Wednesday, June 27, 2018


God of Strangers

Homer, Odyssey 9.266-271 (Odysseus to Polyphemus; tr. A.T. Murray, rev. George E. Dimock):
But we on our part, thus visiting you, have come as suppliants to your knees, in the hope that you will give us entertainment, or in some other manner be generous to us, as is the due of strangers. Do not deny us, good sir, but reverence the gods; we are your suppliants; and Zeus is the avenger of suppliants and strangers—Zeus, the strangers' god—who walks in the footsteps of reverend strangers.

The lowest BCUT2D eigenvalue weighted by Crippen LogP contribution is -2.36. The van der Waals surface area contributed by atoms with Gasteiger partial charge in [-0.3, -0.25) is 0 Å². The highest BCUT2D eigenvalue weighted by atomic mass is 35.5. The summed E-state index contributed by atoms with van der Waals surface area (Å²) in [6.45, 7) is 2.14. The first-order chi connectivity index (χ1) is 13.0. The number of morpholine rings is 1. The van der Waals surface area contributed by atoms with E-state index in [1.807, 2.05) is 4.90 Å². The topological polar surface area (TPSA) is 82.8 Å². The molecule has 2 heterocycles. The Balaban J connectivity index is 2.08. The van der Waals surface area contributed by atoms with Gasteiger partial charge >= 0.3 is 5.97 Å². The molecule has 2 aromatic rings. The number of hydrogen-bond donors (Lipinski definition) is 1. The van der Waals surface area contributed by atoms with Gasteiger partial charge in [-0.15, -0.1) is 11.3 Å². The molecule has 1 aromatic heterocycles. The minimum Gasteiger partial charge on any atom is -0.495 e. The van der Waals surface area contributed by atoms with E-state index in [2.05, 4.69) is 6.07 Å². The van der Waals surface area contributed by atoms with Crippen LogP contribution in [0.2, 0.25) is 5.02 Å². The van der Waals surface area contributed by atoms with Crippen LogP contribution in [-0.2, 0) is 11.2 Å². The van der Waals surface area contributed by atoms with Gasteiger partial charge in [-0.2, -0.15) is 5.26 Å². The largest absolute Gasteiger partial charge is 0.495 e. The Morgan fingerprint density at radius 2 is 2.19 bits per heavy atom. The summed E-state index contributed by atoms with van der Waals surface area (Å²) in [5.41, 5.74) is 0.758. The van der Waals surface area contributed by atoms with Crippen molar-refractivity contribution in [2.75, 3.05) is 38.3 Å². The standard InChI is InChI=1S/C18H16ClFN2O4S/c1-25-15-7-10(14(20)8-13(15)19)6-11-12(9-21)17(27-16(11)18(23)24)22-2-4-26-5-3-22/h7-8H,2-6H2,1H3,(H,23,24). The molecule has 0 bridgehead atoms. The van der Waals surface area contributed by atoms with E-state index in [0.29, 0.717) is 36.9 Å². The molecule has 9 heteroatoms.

ἡμεῖς δ᾿ αὖτε κιχανόμενοι τὰ σὰ γοῦνα
ἱκόμεθ᾿, εἴ τι πόροις ξεινήιον ἠὲ καὶ ἄλλως
δοίης δωτίνην, ἥ τε ξείνων θέμις ἐστίν.
ἀλλ᾿ αἰδεῖο, φέριστε, θεούς· ἱκέται δέ τοί εἰμεν,
Ζεὺς δ᾿ ἐπιτιμήτωρ ἱκετάων τε ξείνων τε,        270
ξείνιος, ὃς ξείνοισιν ἅμ᾿ αἰδοίοισιν ὀπηδεῖ.

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